Army's contract for Ka-52 'Alligator' helicopters to continue till 2020Military & Defense December 07, 11:58
Russian astronomers fail to detect meteorite’s crash in SiberiaScience & Space December 07, 11:40
Russia’s Almaz-Antey to modernize Iran’s aircraft navigation systemMilitary & Defense December 07, 11:06
Russian colonel killed by 'opposition' shelling in AleppoMilitary & Defense December 07, 10:56
Mission Control Center reveals cause of Progress spacecraft lossScience & Space December 07, 10:44
The Range: The Caucasus from sea to seaSociety & Culture December 07, 10:27
OPEC, Russia agree on mutually accepted formula of oil production cut for 6 monthsBusiness & Economy December 07, 9:59
Maduro to oversee implementation of agreements on cooperation with Russia 'personally'Business & Economy December 07, 9:10
Washington says will negotiate with Moscow on Syria only 'if talks are constructive'World December 07, 8:35
SIMFEROPOL, March 3. /TASS/. The Board of the Crimean Supreme Court has started examining a lawsuit filed by Crimea’s Prosecutor Natalia Poklonskaya on recognizing the Mejlis of the Crimean Tatar People as an extremist organization, a TASS correspondent reports from the court.
Before the court’s sitting, Poklonskaya submitted over 500 pages of materials, which, as she said, were proving the Mejlis’ extremist nature.
"As the court requested materials on some proofs indicated in the lawsuit, the republican prosecutor’s office submitted the said documents on March 2 to the Crimean Supreme Court’s Office," Poklonskaya said during the court’s session.
"I’m requesting the court to add the certified copies of the documents on a total of 562 pages and seven compact discs to the case as proofs," the Crimean prosecutor said.
Poklonskaya filed the lawsuit to the Crimean Supreme Court on February 15. On the same day, the prosecutor handed over a copy of the document to Deputy Chairman of the Crimean Tatar Mejlis Nariman Dzhelyalov.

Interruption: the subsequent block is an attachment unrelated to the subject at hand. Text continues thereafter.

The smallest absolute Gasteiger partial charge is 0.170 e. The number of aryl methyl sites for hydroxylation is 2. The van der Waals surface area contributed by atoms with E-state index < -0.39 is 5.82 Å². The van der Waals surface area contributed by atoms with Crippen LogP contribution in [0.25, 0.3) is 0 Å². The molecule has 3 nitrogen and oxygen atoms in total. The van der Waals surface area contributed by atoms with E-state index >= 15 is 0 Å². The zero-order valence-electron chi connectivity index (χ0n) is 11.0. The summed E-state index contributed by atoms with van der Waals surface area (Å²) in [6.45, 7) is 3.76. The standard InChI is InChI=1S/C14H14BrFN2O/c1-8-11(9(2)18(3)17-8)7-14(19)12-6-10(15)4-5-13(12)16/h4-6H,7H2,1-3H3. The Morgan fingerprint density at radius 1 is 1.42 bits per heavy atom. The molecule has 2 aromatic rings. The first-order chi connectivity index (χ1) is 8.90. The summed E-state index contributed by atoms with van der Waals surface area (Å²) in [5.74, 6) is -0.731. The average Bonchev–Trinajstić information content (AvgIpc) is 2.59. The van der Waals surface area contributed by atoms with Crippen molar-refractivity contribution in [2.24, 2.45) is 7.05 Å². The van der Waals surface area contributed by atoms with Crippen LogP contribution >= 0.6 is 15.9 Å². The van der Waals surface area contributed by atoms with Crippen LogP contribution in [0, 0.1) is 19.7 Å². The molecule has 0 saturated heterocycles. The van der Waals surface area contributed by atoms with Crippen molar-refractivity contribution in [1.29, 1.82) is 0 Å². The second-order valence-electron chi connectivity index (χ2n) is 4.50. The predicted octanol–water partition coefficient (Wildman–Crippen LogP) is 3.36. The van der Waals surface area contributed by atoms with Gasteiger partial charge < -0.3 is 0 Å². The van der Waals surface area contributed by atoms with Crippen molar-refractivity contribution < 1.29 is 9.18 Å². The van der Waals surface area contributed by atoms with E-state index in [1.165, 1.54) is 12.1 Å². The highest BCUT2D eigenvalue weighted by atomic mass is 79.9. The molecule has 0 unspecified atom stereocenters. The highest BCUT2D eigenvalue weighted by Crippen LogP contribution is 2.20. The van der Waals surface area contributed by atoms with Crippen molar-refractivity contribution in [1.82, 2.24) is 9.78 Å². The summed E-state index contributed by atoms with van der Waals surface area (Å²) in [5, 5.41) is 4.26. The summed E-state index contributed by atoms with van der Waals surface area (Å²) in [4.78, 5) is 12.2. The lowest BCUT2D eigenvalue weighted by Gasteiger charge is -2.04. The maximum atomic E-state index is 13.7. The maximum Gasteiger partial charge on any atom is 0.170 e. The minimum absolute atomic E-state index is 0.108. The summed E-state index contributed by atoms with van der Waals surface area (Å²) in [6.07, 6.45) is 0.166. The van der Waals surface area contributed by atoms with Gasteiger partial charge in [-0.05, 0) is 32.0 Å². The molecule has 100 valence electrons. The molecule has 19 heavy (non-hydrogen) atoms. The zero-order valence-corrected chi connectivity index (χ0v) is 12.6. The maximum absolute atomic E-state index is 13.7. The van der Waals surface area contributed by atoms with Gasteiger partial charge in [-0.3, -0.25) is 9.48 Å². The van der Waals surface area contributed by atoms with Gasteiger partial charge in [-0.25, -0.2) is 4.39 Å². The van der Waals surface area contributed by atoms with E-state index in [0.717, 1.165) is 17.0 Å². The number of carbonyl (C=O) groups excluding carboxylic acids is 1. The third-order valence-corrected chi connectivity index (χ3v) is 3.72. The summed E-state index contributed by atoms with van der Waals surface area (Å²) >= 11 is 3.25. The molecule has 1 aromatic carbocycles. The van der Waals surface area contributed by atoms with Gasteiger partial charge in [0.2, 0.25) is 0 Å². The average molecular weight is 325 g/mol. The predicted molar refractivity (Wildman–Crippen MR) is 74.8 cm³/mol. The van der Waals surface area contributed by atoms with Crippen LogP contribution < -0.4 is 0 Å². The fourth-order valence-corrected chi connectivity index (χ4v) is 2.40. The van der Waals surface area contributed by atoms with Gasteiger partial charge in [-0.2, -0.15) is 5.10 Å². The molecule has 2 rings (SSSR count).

According to Poklonskaya, the Mejlis has been carrying out extremist activity since the early 2000s. Its supporters have numerously organized actions to block municipal bodies of power, police stations and the prosecutor’s office.
The Mejlis leaders are accused of staging mass riots on February 26, 2014 near the Crimean parliament. Also, the Mejlis is suspected of organizing the blasts of electricity transmission towers in the Kherson Region in east Ukraine that led to a complete blackout of the Black Sea peninsula overnight to November 22, 2015.
"We have submitted proofs [to the court] evidencing the unlawful activity of the Mejlis leaders. They include subversion acts committed on November 20 and 21 by Mejlis representatives Lenur Islyamov, Refat Chubarov [the Mejlis chairman] and Mustafa Dzhemilev. These proofs also relate to some other crimes and offences committed by the leaders and members of this public movement," Poklonskaya said in reply to a TASS question.
The court has given Mejlis members time to get acquainted with the materials of the case and the court’s next session has bene scheduled for March 10.
Mejlis Chairman Refat Chubarov is currently staying in Ukraine. A criminal case has been opened against him in Russia on the charges of calls for breaching Russia’s territorial integrity. Criminal cases on various charges have also been opened against Mejlis members Mustafa Dzhemilev, Lenus Islyamov and Akhtem Chiigoz.
The initiative to ban the Mejlis has also been supported by Crimean Head Sergei Aksyonov and Parliament Speaker Vladimir Konstantinov.